Christian Science Monitor Going Web-Only

CSM is shifting to an online-only format in the Spring:

We recently announced, as covered in today’s paper, that in April 2009 the daily print edition of The Christian Science Monitor will shift to a 24/7 daily Web publication. This will be combined with the launch of an attractive new weekly print publication that looks behind the headlines and helps readers understand global issues. Also we will launch a new daily e-news edition, delivered by e-mail.

Truly remarkable and smart. This will place CSM ahead of the curve, as I think all newspapers — with the notable exception of those aimed at public transport commuters — will go this way eventually. The cost of printing and distributing a large daily don’t add up in an age where people demand instant information.

Indeed, I found out about this the new fashioned way:  I saw it in my RSS feed.  I subscribe to several of CSM’s sections, despite not having a hard copy of the paper in my hands in perhaps twenty years.

FILED UNDER: Economics and Business, Media
James Joyner
About James Joyner
James Joyner is Professor and Department Head of Security Studies at Marine Corps University's Command and Staff College and a nonresident senior fellow at the Scowcroft Center for Strategy and Security at the Atlantic Council. He's a former Army officer and Desert Storm vet. Views expressed here are his own. Follow James on Twitter @DrJJoyner.

Comments

  1. Triumph says:

    CSM is a unique breed, given its non-profit status and subscriber-generated revenue stream, but I think that if they modernized their print distribution system, they could still be successful.

    I used to get a subscription, but they actually used the US mail for delivery. The sum result was that you may get an issue on the day it was published, but more often I would go for several days without getting one and then get like 3 on a single day.

    Their excuse is that they are a national paper–but the NY Times, FT, and USA Today all are able to figure it out.

    They had good, solid analysis, but since I stopped getting a subscription, I don’t think I have ever visited their website.

  2. James Joyner says:

    US mail for delivery. The sum result was that you may get an issue on the day it was published, but more often I would go for several days without getting one and then get like 3 on a single day.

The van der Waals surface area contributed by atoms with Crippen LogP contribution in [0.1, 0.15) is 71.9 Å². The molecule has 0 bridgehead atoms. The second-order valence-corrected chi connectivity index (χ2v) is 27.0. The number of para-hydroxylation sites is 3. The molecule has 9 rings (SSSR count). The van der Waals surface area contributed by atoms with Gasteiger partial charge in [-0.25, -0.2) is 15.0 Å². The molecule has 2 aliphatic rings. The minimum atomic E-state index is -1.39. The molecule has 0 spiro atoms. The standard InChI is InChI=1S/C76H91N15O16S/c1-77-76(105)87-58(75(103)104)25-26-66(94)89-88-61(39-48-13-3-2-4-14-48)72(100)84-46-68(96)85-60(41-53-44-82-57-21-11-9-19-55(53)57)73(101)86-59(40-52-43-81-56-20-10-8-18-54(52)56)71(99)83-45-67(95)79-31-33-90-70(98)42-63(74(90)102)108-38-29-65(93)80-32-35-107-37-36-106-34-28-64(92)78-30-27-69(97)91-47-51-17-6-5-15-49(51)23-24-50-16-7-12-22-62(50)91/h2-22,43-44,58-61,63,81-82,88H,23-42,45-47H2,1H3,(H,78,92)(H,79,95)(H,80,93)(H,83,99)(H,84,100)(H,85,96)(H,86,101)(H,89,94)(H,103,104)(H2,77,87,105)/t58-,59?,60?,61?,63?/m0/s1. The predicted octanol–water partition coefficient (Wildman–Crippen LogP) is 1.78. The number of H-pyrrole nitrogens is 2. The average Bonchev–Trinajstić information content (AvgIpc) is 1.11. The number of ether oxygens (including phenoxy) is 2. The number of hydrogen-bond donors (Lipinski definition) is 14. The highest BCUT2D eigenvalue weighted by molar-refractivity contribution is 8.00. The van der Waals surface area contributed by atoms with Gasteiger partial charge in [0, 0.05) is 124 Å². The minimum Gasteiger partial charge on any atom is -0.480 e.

Yup. I had a trial subscription back in the 1980s and found that rather bizarre, never converting to a real subscription. I started getting their RSS feed several months back, though, and find some good stuff there.

  3. Brett says:

    The NYT might survive with a print edition as well as the on-line edition, but I think at some point they are probably going to have to revert back to requiring an on-line subscription as well as on-line advertising revenue to keep from bleeding money.

  4. Hypnosis says:

    While I was not a reader of the CSM, I must admit that I read most newspapers online myself. Sign of the times… Yet, I find it sad that the glory days of the printed newspaper are clearly history – some of the biggest dailies are struggling seriously. Soon we will carry out ‘Kindle’ to the coffeehouse. Not quite the same…

  5. Triumph says:

    I forgot where I read this, but there is an interesting comparison between newspapers in the US and the UK. The UK has at least 4 or 5, basically national, papers.

    The critique of US papers is that they have been really bad at marketing their product.

    The last time I was in London-about 6 months ago–nearly every paper was giving away film DVDs to persuade people to buy printed copies off the newsstand.

    I find it strange that papers haven’t used a similar strategy here in the US.

    I picked up like 3 DVDs when I was in London just as part of my morning paper-reading routine–unfortunately they all are coded to not play in US DVD players (but that’s another asinine issue, altogether–blame Jack Valenti for that)